Assassination of Abraham Lincoln - THE CONSPIRACY TRIAL

THE CONSPIRACY TRIAL (Illustration) Crimes and Criminals Biographies Famous Historical Events Government Social Studies Trials American History

Although the Lincoln-conspiracy-trial defendants were not members of the military, they were tried in a court-martial proceeding (where the burden of proof was more relaxed than in a civilian trial court). The court martial took place in Washington City (as America's capital was then-known).


Conspiracy charges were brought against several people; four were convicted and sentenced to death. All were tried by a military court, including Mary Surratt whose guilt has long been doubted. Commission members who found her guilty were split on whether she should get the death penalty.

The defense vigorously argued that military tribunals should not be used for U.S. civilians, but Attorney General James Speed disagreed. Would a non-military trial, affording defendants the protections required by the U.S. Constitution, have produced a different result?

One can reasonably ask the question a different way: In how many American criminal trials does a split decision, involving the death penalty, result in execution of the defendant? On the other hand, some of the best lawyers in the country found the process to be completely fair.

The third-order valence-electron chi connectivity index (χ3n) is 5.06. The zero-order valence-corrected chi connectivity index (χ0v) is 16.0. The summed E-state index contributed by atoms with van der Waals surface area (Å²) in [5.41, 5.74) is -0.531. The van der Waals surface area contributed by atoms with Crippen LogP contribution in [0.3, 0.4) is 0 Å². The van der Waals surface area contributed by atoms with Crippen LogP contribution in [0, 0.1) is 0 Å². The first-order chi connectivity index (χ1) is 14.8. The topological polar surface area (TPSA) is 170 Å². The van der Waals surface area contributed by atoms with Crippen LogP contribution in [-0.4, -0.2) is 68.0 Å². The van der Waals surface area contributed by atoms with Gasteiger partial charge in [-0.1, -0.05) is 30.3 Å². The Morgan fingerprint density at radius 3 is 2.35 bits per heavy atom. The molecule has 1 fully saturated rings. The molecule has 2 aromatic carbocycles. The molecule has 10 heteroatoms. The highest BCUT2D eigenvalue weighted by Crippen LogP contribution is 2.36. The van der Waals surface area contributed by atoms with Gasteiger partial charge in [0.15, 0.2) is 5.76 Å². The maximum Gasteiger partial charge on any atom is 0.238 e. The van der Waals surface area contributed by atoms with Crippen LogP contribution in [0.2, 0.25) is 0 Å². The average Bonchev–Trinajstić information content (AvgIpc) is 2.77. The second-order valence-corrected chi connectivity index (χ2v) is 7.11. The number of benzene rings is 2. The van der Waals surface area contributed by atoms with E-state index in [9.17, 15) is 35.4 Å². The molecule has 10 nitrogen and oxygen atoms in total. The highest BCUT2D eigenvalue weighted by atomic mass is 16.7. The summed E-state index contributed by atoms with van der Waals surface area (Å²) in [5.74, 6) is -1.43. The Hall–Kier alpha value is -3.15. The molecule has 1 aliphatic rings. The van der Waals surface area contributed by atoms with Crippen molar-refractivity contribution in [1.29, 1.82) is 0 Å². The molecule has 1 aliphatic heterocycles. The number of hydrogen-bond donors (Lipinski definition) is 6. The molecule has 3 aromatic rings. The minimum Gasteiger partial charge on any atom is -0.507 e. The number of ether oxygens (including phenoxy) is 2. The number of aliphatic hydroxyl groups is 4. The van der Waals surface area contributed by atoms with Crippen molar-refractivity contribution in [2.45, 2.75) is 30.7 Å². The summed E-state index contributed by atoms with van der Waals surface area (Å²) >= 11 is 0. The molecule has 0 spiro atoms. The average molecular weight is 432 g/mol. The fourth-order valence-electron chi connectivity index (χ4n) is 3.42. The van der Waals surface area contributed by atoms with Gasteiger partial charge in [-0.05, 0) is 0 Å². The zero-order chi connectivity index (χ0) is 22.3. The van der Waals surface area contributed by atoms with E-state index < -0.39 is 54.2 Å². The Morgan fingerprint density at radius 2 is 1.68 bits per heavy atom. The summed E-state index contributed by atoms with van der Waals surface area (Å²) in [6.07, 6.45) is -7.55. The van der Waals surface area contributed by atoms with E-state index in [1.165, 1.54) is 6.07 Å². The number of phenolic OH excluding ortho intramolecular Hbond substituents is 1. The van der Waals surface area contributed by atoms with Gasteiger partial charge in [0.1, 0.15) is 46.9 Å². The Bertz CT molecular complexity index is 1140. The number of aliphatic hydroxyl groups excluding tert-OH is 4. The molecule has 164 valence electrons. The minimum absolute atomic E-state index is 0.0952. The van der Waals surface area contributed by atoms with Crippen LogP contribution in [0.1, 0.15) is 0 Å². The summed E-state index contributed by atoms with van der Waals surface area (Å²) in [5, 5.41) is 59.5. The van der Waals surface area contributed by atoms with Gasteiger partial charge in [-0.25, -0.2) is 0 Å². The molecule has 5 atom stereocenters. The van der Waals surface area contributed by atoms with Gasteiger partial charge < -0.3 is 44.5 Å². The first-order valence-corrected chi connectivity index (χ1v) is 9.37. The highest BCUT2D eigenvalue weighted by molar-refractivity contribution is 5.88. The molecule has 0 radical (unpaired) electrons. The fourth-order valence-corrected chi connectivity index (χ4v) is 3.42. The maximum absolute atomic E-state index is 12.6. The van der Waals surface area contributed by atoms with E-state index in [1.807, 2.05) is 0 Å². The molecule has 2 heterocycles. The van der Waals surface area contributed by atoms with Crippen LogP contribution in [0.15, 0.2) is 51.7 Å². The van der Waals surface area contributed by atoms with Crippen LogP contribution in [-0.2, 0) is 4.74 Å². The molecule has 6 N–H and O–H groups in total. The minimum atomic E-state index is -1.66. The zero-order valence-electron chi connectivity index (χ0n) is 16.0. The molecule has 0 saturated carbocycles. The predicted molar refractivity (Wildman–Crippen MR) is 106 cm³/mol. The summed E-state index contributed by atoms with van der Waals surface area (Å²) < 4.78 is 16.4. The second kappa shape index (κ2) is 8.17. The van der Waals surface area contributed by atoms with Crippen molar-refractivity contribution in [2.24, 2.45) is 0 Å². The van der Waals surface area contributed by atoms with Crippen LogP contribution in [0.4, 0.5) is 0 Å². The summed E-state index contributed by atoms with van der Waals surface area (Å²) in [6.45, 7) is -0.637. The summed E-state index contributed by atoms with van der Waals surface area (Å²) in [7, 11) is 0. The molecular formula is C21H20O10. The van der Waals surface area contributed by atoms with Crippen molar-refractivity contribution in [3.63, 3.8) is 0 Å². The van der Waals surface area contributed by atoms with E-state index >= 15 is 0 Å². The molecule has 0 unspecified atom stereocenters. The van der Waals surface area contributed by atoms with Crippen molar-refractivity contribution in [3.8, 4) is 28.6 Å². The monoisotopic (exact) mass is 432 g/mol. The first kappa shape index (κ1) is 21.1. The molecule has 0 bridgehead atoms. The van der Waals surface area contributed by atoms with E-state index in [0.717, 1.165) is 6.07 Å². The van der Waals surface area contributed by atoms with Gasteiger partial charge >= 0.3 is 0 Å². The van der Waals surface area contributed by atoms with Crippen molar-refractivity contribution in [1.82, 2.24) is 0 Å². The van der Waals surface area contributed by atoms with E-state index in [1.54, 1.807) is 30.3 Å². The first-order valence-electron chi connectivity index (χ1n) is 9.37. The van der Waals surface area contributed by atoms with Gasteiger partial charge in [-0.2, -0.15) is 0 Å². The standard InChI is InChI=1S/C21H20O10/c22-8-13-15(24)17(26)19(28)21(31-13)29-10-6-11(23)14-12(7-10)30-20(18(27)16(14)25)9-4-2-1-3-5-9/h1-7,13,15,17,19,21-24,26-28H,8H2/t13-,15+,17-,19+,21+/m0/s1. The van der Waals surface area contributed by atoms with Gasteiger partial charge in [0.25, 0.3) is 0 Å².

The trial of John Surratt provides another perspective. Concerned he would be implicated in a murder plot, not merely a kidnapping plan, Surratt had fled the country. When he was apprehended in Egypt, and returned to the U.S. to stand trial, he faced a jury of his peers.

After 170 witnesses testified during the summer of 1867, a civilian jury reached an 8-4 "not guilty" verdict. Thereafter, he married and spent most of his life as a teacher.

Mary Surratt, his less-fortunate mother - who always maintained her innocence - was condemned to be "hanged by the neck until she be dead." The same fate awaited Lewis Payne (whose real name was Lewis Thornton Powell), David Herold and George Atzerodt.

Execution pictures, taken by Alexander Gardner and maintained by the U.S. National Archives and Library of Congress, depict the gruesome event.

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Author: Carole D. Bos, J.D. 5189stories and lessons created

Original Release: Mar 01, 2002

Updated Last Revision: Mar 26, 2018

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"THE CONSPIRACY TRIAL" AwesomeStories.com. Mar 01, 2002. Dec 11, 2019.
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